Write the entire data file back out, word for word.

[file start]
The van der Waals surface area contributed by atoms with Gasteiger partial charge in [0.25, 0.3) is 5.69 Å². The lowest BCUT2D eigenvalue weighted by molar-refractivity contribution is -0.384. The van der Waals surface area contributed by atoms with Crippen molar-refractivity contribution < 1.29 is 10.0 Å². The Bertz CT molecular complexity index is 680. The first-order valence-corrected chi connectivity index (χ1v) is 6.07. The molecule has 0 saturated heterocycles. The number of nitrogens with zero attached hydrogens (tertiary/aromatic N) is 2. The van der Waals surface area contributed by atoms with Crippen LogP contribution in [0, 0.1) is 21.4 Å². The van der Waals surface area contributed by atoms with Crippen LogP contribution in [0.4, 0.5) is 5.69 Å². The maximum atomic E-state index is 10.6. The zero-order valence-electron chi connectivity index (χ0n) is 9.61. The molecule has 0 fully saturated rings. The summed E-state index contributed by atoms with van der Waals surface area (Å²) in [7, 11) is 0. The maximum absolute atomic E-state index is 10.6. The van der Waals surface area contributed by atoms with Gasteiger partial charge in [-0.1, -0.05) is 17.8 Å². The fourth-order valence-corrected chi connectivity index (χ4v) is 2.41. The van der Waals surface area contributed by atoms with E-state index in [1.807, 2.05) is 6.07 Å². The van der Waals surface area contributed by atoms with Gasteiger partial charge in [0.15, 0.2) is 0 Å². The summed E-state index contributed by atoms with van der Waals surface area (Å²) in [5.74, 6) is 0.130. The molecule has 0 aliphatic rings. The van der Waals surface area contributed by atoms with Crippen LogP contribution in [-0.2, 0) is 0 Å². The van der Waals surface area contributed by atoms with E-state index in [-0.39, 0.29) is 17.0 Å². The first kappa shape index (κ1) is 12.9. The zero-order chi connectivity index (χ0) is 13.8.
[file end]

The van der Waals surface area contributed by atoms with Gasteiger partial charge in [0.25, 0.3) is 5.69 Å². The lowest BCUT2D eigenvalue weighted by molar-refractivity contribution is -0.384. The van der Waals surface area contributed by atoms with Crippen molar-refractivity contribution < 1.29 is 10.0 Å². The Bertz CT molecular complexity index is 680. The first-order valence-corrected chi connectivity index (χ1v) is 6.07. The molecule has 0 saturated heterocycles. The number of nitrogens with zero attached hydrogens (tertiary/aromatic N) is 2. The van der Waals surface area contributed by atoms with Crippen LogP contribution in [0, 0.1) is 21.4 Å². The van der Waals surface area contributed by atoms with Crippen LogP contribution in [0.4, 0.5) is 5.69 Å². The maximum atomic E-state index is 10.6. The zero-order valence-electron chi connectivity index (χ0n) is 9.61. The molecule has 0 fully saturated rings. The summed E-state index contributed by atoms with van der Waals surface area (Å²) in [7, 11) is 0. The maximum absolute atomic E-state index is 10.6. The van der Waals surface area contributed by atoms with Gasteiger partial charge in [-0.1, -0.05) is 17.8 Å². The fourth-order valence-corrected chi connectivity index (χ4v) is 2.41. The van der Waals surface area contributed by atoms with E-state index in [1.807, 2.05) is 6.07 Å². The van der Waals surface area contributed by atoms with Gasteiger partial charge in [0.15, 0.2) is 0 Å². The summed E-state index contributed by atoms with van der Waals surface area (Å²) in [5.74, 6) is 0.130. The molecule has 0 aliphatic rings. The van der Waals surface area contributed by atoms with Crippen LogP contribution in [-0.2, 0) is 0 Å². The van der Waals surface area contributed by atoms with E-state index in [-0.39, 0.29) is 17.0 Å². The first kappa shape index (κ1) is 12.9. The zero-order chi connectivity index (χ0) is 13.8.